Debbie Robson from Australia, has been researching many of the Australian women who served in the Scottish Women’s Hospitals. Debbie got in touch with us and together we have been building a Wikipedia page, it’s a work in progress but worthwhile. Many people around the world use Wikipedia and this is a positive step in ensuring the story receives maximum coverage on the internet.
Here is the link. https://en.wikipedia.org/wiki/Scottish_Women%27s_Hospitals
Currently living in Virginia, USA. I am Scottish-American, my mother was born and raised in Edinburgh, and I visit my family in Edinburgh often. I received my Bachelor of Arts in History from Old Dominion University in Virginia, USA and my Master of Arts in History from the University of Texas at San Antonio, in Texas, USA. I will begin my PhD in Fall 2015.
As a historian, I have found the unknown stories are the best ones to share leading me to stumble upon the story of Dr. Elsie Inglis and the legacy she left in Scotland and in Europe at the beginning of the twentieth century. It is this legacy and the many stories of Dr. Inglis and the women who served in the Scottish Women’s Hospitals on the battlefronts of the Great War that I am exploring presently.
Over the last year, I have been researching Elsie Inglis’ life and the work of the SWH throughout the First World War. This organization and the women who worked in it were unique for the time. The work they accomplished during the war is an important part of the story of WWI and it needs to be examined. Presently, I am working on a scholarly article to explain the work of Dr. Inglis throughout her medical career including the work of the SWH. This article will then serve as the starting point for a book to explain the role of the SWH during the Great War and the importance of it being an all-female organization on the frontlines at a time when the world expected women to remain in the shadows of men. These women devoted their lives to the treatment of soldiers during one of the most devastating times the world as seen, it is time for their stories to be told.
The Scottish Women’s Hospitals website is a great site for anyone who wants to learn of the many women who served with the SWH. I heard of the site recently after reading an article in the Edinburgh Evening News. The founder of the website, Alan Cumming, has worked hard to narrate the stories of the women and has pushed to create a wider public knowledge of Elsie Inglis and the Scottish Women’s Hospitals, helping their legacies live on.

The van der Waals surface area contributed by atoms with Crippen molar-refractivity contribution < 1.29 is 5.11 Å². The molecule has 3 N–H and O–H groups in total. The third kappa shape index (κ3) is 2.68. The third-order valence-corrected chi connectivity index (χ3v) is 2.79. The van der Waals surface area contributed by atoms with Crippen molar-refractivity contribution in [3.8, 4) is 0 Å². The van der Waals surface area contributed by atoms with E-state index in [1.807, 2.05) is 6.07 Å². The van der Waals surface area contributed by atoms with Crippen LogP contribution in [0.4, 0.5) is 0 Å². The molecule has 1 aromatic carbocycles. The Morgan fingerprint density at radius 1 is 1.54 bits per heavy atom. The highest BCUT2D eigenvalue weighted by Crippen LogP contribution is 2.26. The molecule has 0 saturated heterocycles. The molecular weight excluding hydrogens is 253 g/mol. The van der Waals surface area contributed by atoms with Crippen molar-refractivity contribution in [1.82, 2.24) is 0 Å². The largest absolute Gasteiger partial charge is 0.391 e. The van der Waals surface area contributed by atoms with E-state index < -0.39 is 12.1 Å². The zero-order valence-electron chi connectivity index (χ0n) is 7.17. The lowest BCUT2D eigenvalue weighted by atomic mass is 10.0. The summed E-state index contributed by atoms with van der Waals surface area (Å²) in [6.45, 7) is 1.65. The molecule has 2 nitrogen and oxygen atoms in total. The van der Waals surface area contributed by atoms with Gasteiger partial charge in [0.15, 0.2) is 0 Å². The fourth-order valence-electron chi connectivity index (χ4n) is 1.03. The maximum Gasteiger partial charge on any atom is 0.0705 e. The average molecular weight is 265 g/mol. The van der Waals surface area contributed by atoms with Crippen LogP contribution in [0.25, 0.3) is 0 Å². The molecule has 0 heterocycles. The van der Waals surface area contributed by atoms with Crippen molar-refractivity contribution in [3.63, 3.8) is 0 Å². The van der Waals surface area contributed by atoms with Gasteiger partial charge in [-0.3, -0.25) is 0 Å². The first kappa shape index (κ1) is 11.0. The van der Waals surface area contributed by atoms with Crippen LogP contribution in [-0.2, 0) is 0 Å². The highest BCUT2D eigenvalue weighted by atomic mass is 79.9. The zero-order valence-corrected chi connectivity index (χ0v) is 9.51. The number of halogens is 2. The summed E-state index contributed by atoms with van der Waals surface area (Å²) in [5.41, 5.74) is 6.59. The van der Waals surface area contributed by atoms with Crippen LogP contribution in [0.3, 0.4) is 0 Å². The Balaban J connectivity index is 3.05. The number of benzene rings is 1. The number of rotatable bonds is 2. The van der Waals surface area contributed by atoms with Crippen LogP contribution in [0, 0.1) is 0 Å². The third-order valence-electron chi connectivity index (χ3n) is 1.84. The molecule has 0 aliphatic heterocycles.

Fiona Foster, M.A.
In Summer 2014, Alan Cumming sent me information about Dr Catherine Corbett, a former pupil of Manchester High School for Girls as part of my research into the war work undertaken by the school during World War I
Catherine Corbett was a member of the Scottish Women’s Hospital Unit which worked in Kraguievac in Central Serbia where there was a typhoid epidemic. When Serbia was invaded by half a million German, Austrian, Hungarian and Bulgarian troops in 1915, Catherine Corbett and her colleagues became prisoners of war in an Austrian camp. They escaped but were recaptured and forced to leave. After a few weeks in England she joined a Scottish Women’s Hospital Unit on the Russian front working mainly in Odessa, Galatz and Reni. After being caught up in the chaos of the Russian revolution she finally returned to England in November 1917.
The Manchester High School archive contains the outline of Catherine Corbett’s experiences, but I am indebted to Alan Cumming for the information which he sent to me and which was invaluable. He has also offered to send me a copy of a book which Catherine Corbett wrote about her life.
The information about Catherine Corbett is being included in a booklet I am writing about Manchester High School during World War I. It will also be used in one of the presentations which are given on Speech Day in October and will be a major part of Founders’ Day in March 2015. I am also trying to interest the media in her remarkable story.
I am very grateful to Alan Cumming for his prompt and unstinting help on my behalf.
Dr Christine Joy, School archivist
Manchester High School for Girls, Grangethorpe Rd, Rusholme, Manchester M14 6HS